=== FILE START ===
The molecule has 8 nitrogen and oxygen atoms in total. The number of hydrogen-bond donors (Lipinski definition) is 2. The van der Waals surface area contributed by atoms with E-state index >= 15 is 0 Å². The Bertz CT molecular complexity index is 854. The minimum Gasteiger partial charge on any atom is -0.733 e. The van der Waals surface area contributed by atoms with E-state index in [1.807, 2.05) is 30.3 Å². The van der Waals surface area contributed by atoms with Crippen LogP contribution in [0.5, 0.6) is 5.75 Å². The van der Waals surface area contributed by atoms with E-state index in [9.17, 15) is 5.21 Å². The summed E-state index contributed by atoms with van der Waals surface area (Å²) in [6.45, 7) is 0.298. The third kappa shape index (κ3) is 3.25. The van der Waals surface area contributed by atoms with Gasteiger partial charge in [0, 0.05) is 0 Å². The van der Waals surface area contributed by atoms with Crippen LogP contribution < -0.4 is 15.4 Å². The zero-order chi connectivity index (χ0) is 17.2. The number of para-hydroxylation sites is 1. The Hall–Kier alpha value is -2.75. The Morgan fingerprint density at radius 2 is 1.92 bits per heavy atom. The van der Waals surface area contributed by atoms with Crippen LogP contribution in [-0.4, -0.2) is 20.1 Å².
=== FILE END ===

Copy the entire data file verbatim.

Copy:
The molecule has 8 nitrogen and oxygen atoms in total. The number of hydrogen-bond donors (Lipinski definition) is 2. The van der Waals surface area contributed by atoms with E-state index >= 15 is 0 Å². The Bertz CT molecular complexity index is 854. The minimum Gasteiger partial charge on any atom is -0.733 e. The van der Waals surface area contributed by atoms with E-state index in [1.807, 2.05) is 30.3 Å². The van der Waals surface area contributed by atoms with Crippen LogP contribution in [0.5, 0.6) is 5.75 Å². The van der Waals surface area contributed by atoms with E-state index in [9.17, 15) is 5.21 Å². The summed E-state index contributed by atoms with van der Waals surface area (Å²) in [6.45, 7) is 0.298. The third kappa shape index (κ3) is 3.25. The van der Waals surface area contributed by atoms with Gasteiger partial charge in [0, 0.05) is 0 Å². The van der Waals surface area contributed by atoms with Crippen LogP contribution < -0.4 is 15.4 Å². The zero-order chi connectivity index (χ0) is 17.2. The number of para-hydroxylation sites is 1. The Hall–Kier alpha value is -2.75. The Morgan fingerprint density at radius 2 is 1.92 bits per heavy atom. The van der Waals surface area contributed by atoms with Crippen LogP contribution in [-0.4, -0.2) is 20.1 Å².